NEW YORK TIMES AND NPR FANTASY WORLD ABOUT BANNON AND VATICAN FAR RIGHT: Their "reporting" of a far right alliance against Pope Francis. President Trump is not far right in any sense of the word. Robert Moynihan of Inside Vatican skewers NYT "fake news”. Our take on President Trump and Pope Francis: they have very different civilizational roles but there are striking similarities.

POLISH PHILOSOPHER BY A KENTUCKY PHILOSOPHER: A terrific review of The Demon in Democracy.


IV. ISLAM AND THE MIDDLE EAST

YEMEN AND AQAP: The civil war against Shia Houthis has brought AQAP into coalition with mainline Sunni groups and will enhance their abilities to target the West in 2017. This is from the military information service: Janes analysis on Yemen risk. This situation is directly analogous to the "jihadification of the Sunni coalition" against Assad in Syria. A good review - the Houthis are not the Iranians and we are not the Saudis. Why put “Iran on notice” for the Houthis defending themselves against the Saudis?

ONE LESS IRAN HAWK IN TRUMP WHITE HOUSEA troublesome fact. General Michael Flynn is very much like Rudy Giuliani. He was a necessary and important part of the war that was the Trump campaign. But he is not suited for the kind of coalition building necessary to replace our bellicose foreign policy with a consort of great powers.  His press briefing "Putting Iran on notice" was a much worse offense than talking sanctions in December with the Russians. His not coming clean with Vice President Pence was inexcusable.  President Trump is a good judge of character and competence. He knows when someone doesn’t quite fit. Flynn was unjustly framed but  his own character faults led to his departure. The good patriot was properly let go after being improperly accused.   Flynn, Giuliani, Palin, Gingrich - good campaign warriors but no longer good for governance. The problem remains with the so called deep state (those elements of government that do not change with elections but often make policy through their own long term relationships). This was not a moral whistleblower but an act to subterfuge the ability of the elected executive to conduct foreign relations.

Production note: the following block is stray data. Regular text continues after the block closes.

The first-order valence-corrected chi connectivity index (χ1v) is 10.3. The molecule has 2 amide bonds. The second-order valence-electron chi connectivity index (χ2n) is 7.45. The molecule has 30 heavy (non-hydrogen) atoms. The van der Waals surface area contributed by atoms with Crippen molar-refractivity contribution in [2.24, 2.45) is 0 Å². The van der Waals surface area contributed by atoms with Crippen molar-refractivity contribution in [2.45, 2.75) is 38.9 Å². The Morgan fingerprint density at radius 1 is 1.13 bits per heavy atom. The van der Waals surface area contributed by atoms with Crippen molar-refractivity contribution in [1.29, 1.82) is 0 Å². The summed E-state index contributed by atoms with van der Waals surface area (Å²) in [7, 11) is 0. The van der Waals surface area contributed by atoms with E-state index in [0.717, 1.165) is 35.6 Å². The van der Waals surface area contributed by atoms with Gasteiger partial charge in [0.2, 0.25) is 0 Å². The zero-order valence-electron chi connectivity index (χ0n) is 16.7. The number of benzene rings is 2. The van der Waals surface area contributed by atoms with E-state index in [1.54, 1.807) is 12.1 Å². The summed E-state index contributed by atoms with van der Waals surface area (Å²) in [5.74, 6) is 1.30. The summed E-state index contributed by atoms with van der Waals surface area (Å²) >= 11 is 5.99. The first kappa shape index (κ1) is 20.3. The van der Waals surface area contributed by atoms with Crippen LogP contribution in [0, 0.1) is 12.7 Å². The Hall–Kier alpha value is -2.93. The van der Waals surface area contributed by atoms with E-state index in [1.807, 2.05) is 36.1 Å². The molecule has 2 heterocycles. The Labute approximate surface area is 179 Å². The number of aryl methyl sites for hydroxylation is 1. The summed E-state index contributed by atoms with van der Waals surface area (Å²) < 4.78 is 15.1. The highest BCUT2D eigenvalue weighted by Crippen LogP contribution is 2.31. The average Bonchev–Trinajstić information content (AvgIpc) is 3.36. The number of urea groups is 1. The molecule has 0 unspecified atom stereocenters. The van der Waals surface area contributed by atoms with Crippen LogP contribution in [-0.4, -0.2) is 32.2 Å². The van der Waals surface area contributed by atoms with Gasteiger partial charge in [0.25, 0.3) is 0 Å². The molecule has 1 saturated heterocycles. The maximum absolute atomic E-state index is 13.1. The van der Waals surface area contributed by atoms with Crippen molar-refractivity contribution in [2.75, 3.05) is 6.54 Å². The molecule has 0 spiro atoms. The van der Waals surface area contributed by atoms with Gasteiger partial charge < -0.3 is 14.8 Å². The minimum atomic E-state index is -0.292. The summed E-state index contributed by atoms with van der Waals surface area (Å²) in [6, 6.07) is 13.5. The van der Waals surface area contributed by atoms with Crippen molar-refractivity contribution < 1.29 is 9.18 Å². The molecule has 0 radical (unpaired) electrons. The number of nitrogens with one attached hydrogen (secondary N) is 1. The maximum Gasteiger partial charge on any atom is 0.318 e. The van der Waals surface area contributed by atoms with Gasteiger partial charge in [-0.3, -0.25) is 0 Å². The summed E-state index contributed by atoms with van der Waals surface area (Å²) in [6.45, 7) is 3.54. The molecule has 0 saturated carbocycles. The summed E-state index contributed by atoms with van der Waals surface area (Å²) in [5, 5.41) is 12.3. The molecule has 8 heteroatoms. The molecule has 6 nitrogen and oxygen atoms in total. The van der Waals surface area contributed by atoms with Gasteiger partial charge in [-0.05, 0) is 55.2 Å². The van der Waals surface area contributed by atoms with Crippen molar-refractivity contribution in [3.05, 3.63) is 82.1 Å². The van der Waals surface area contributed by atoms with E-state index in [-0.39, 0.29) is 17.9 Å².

WHY AREN’T THE SAUDIS ON THE REFUGEE BAN: The Trump administration started with countries with the least control of their own populations and borders.  That does not describe Saudi Arabia. Possibly they have bought the Saudi line about Iran being the biggest source of terrorism. Maybe they are supporting the Israel emphasis. They continually depict Iran as the leading state sponsor of terrorism.  The US is deeply tied to the Saudis-from think tanks to university chairs to high finance.  It could also be the more than  60,000 Saudi students here.

PAKISTAN: A US GENERAL IN AFGHANISTAN SUGGESTS A REEVALUATIONIs Pakistan our ally? Our book review series to put this in more perspective.

CLINTON, PODESTA, AND SAUDI ARABIA: Tony, the brother of John Podesta, Clinton campaign director is a paid ($140,000/month) Saudi agent.

THE SUNNI ALLIANCE IS FRACTURING - FROM MIDEAST FORUM: Mideast Forum is a commentator on US policy always from the perspective of an uncritical Israel support group. They are perceptive though in their assessments of Mideast countries. Here is the best description of the very important rift between the Saudis and the Egyptians in the so-called “moderate alliance”. This was taken from Jerusalem Post article by Jonathan Speyr, Feb 4, 2017:
Observe: Saudi Arabia was the first country to express support for the military coup in Egypt on July 3, 2013. The friendship between Cairo and Riyadh looked set to form a Sunni Arab bulwark against both the Iranian advance and the ambitions of Sunni radical political Islam. That is not the way it has turned out. On a number of key regional files, the two are now on opposite sides.

In Syria, Saudi Arabia was and remains among the key supporters of the rebellion. The Assad regime, as a client of Iran, was a natural enemy for the Saudis. The Egyptians, however, saw and see the Syrian war entirely differently – as a battle between a strong, military regime (like themselves) and a rebellion based on Sunni political Islam. In November 2016, President Abdel Fattah al-Sisi said that Assad's forces were "best positioned to combat terrorism and restore stability" in the country. Sisi identified this stance as part of a broader strategy, according to which "our priority is to support national armies... and deal with extremist elements. The same with Syria and Iraq."

This places Egypt and Saudi Arabia, supposedly the twin anchors of the "moderate" bloc, at loggerheads in two key areas.